dians sweep of a late season series
ruined the pennant flames of the
Bengals. Also he related that the
Yankee manpower was just too
terrific to overcome.
NEXT OF THE Detroiters to
speak was Freddy Hutchinson,
who Heilmann described as the
league's best competitor. Apropos
of hi smeeting with baseball czar
Happy Chandler this week, Hutch
reported that a huge part of the
money from the broadcasting and
telecasting of the world series
would be placed in the players'
pension fund.
After Hutch came the Ben-
gals' reliable pinch hitter, -Char.
ley Keller. Keller, who bears a
slight resemblance to Holly-
wood's Henry Fonda, gave De-
troit fans a glum outlook of the
Tiger farm system. -

During the proceeding .question
and answer period the fans re-
quested the presence of Wakefield
on the speaker's rostrum. The for-
mer Tiger left fielder sauntered
to the stand and came through
with a few choice remarks about
his stay with the Yankees and the
Oakland Acorns.
* e o
THE TIGERS related their top
baseball thrills ranging from
Hutch's stopping the Yanks' 19
game win streak in 1947 to Kell's
getting six hits in one game in
his first season with the Bengals.
King Kong Keller's top moment
on the diamond was the Yanks
winning the '41 series primarily on
Mickey Owen's misplay.
In a short interview with
Daily reporters, Keller remark-
ed that it was a shame the
Tigers couldn't win the 1950
pennant for the Michigan fans.
I-M Scores
Phi Delta Phi 6, Alpha Kappa
Kappa 0
Law Club 'B' 26, Delta Sigma
Pi 0
Nu Sigma Nu 6, Phi Epsilon
Kappa 0.
Alpha Kappa Psi defeated Phi
Delta Epsilon (forfeit)
Tau Epsilon Rho defeated Phi
Rho Sigma (forfeit)

' .

Michigan Indiana Have
Same Problem: No TD's



Indiana's Smith Busiesslke Mentor


One of the quietest coaches
to appear in- the Western Confer-
ence in many years leads a deter-
nined Hoosier team into Ann Ar-
bor tomorrow.
Clyde B. Smith, mentor of In-
diana's football squad, can best be
described as a quiet, self-effacing,
efficient businessman. He hardly
fits the hairpulling, teeth-gnash-
ing, sideline pacing stereotype of a
football coach.
AS SMITH .himself puts it,
"Winning football teams are not
th e result of dressing room
speeches. Victory comes from the
mental topness that comes of
Sworkingnight after night to im-
Smith himself is the epitome
of that description. A tireless
worker he often beats the jani-
tor to his office and he lives,
eats and breathes football, 24
hours a day.
The mild-mannered mentor of
the Blomington Hoosiers is a small

college product. He attended Ge-
neva College in Beaver Falls, Pa.
at a time when this tiny school
was a giant killer in the nation's
football scene.
IN THE YEARS 1925-27, when
Smith performed at end and half-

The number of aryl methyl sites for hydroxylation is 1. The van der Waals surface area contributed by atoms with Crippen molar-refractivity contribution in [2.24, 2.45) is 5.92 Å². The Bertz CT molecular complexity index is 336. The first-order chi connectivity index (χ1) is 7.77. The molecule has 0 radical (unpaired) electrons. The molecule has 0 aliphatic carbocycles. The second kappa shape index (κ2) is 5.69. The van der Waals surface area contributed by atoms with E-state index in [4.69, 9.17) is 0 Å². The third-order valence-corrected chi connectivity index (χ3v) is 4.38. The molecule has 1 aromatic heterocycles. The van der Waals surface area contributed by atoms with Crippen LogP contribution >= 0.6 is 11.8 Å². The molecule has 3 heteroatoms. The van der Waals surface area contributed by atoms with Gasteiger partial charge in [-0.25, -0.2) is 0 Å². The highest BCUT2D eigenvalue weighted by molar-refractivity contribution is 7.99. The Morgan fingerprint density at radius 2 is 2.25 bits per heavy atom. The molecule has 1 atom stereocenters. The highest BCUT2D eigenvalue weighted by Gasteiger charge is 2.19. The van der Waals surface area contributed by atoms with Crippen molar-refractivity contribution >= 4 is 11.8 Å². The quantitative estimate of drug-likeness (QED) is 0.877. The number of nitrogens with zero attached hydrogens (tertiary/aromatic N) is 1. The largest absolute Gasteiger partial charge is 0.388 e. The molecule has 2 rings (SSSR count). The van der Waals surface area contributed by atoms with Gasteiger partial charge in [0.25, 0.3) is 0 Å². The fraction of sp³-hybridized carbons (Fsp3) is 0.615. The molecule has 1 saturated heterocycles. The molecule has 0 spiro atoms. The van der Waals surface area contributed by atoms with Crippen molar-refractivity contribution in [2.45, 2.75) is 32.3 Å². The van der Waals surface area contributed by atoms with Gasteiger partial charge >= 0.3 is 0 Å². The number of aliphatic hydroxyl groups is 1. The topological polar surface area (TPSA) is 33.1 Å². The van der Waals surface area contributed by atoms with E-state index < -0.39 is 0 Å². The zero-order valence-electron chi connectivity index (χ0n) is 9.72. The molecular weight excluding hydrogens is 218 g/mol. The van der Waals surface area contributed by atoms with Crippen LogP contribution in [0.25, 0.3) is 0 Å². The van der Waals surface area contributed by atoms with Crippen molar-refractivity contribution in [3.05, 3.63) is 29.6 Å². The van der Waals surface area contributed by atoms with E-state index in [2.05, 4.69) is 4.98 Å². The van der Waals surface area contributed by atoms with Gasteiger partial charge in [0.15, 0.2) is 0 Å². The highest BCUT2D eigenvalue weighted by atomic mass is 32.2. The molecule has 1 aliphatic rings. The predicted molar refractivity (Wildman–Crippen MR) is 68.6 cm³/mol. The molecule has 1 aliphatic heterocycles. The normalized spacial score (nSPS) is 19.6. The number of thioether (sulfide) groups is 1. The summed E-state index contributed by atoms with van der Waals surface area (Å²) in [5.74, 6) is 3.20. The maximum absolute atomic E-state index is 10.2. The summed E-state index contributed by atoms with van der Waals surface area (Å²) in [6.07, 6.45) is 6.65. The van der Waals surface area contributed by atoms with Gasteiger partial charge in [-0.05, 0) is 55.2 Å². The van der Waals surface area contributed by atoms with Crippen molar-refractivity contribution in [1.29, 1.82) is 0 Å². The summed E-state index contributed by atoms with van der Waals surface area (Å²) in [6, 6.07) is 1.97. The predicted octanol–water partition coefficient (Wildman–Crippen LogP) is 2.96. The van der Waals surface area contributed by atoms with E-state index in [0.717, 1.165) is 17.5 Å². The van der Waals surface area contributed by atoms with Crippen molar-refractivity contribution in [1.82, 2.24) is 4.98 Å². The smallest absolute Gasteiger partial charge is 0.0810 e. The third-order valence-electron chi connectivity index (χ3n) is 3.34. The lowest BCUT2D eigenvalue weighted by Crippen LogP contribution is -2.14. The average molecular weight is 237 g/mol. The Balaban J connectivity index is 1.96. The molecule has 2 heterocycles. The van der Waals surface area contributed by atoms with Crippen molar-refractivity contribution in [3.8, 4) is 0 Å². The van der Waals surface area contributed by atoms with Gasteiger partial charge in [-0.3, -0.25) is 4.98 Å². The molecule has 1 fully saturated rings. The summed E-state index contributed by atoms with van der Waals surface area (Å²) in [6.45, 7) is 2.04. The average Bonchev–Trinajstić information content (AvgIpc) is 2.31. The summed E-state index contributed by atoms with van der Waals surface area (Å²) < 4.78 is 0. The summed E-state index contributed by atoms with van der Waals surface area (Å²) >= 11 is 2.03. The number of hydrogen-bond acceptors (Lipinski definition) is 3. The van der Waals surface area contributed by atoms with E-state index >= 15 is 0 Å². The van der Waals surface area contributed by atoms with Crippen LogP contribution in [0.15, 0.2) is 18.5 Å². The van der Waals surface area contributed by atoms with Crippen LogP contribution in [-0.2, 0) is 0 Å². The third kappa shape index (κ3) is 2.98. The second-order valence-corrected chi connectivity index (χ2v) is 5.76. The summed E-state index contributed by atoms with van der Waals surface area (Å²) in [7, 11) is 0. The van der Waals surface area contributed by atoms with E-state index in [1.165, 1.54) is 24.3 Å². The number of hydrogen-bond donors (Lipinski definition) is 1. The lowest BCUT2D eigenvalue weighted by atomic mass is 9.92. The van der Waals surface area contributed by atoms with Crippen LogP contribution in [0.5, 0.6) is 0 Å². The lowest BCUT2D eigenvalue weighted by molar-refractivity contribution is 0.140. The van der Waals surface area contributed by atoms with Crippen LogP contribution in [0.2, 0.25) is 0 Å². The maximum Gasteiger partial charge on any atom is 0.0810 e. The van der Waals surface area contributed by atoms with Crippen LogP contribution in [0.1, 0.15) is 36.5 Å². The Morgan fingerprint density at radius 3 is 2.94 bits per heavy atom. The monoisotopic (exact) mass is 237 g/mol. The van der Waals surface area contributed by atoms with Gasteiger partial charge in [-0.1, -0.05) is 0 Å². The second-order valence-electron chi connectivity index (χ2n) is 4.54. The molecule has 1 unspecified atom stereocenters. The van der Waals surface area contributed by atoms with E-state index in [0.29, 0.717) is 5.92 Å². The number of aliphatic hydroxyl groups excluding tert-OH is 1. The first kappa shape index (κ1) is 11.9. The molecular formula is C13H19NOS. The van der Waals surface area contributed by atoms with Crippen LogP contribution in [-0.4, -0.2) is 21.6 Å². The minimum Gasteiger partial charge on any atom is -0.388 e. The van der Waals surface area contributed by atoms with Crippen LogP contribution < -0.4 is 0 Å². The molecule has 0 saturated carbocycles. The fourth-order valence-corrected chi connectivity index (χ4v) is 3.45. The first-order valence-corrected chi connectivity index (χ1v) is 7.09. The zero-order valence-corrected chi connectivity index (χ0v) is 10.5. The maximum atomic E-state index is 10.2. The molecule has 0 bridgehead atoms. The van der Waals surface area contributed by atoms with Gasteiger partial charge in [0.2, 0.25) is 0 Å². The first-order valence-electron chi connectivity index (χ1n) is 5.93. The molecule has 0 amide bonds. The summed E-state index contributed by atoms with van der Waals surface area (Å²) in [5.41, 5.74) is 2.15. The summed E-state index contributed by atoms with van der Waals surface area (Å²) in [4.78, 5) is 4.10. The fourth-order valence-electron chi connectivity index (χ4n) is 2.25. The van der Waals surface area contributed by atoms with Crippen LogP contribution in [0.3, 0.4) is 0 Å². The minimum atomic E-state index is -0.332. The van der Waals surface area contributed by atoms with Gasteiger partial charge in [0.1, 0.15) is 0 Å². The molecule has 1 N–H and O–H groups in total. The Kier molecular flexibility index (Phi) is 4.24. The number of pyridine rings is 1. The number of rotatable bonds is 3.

back, Geneva under the coaching
of Bo McMillin, won 25 games
while losing three and knocked
off such football powers as Har-
Smith, who is the only West-
ern Conference grid coach who
did not matriculate at a Big Ten
school went into high school
coaching right after graduation.
A native of New Eagle, Pa. he
took the head coaching reins at
nearby Republic (Pa.) High. There
he achieved astounding success,
winning 18 straight games while
grabbing four conference cham-
IN 1934, he joined his old coach
McMillin at Indiana, where he
served as line coach for three

years, developing some of the
strongest forward walls ever to ap-
pear at Bloomington.
In 1938, he took the the job
of head coach at La Crosse
(Wisc.) Teachers College where
he masterminded some of the
small college powerhouses of the
After ten years at La Crosse,
minus three spent in the Navy,
Smith received the post of head
coach at Indiana on the strong
recommendation of his old friend
and coach Bo McMillin.
THE POPULAR little (5' 7")
man, has been confronted with
many pressing problems in his two
years at Indiana -- manpower
shortages, disciplinary problems
and the like, but now he seems on
the way to success with a group
of Pennsylvania high school pro-
ducts headed by Lefty Lou D'Ac-
Smith seems confident for the
future. As he says, "we are surer
than ever before that our staff
can get the work done."

If Bennie Oosterbaan is in the
doldrums over the recent inept-
ness of the Wolverine offensive at-
tack, he can find a good shoulder
to cry on with a good expectation
of reciprocation from Coach Clyde
Smith of Indiana.
Both the Hoosiers and the Wol-
verines suffer a prime football
problem-how to score!
* * *
IN THEIR first four games, In-
diana scored 34 points while Mich-
igan scored 66 in a like number of
games. However, the Wolverines
have totaled exactly 7 points in
their last two games while the
Hoosiers haven't tallied a single
point in their last two grid con-
The two blankings suffered by
Indiana were the first on their
record since 1948 while last
week's whitewash inflicted upon
the Wolverines was Michigan's
first zero sum since 1944, when,
ironically enough, Indiana beat
them 20-0.
Since the problem of how to
win without scoring has yet to be
solved, both Smith and Oosterbaan
are presented with the identical
problem of bolstering the offense.
* * *
THE OFFENSIVE breakdown of
both squads can be traced to the
failure of the running attack. The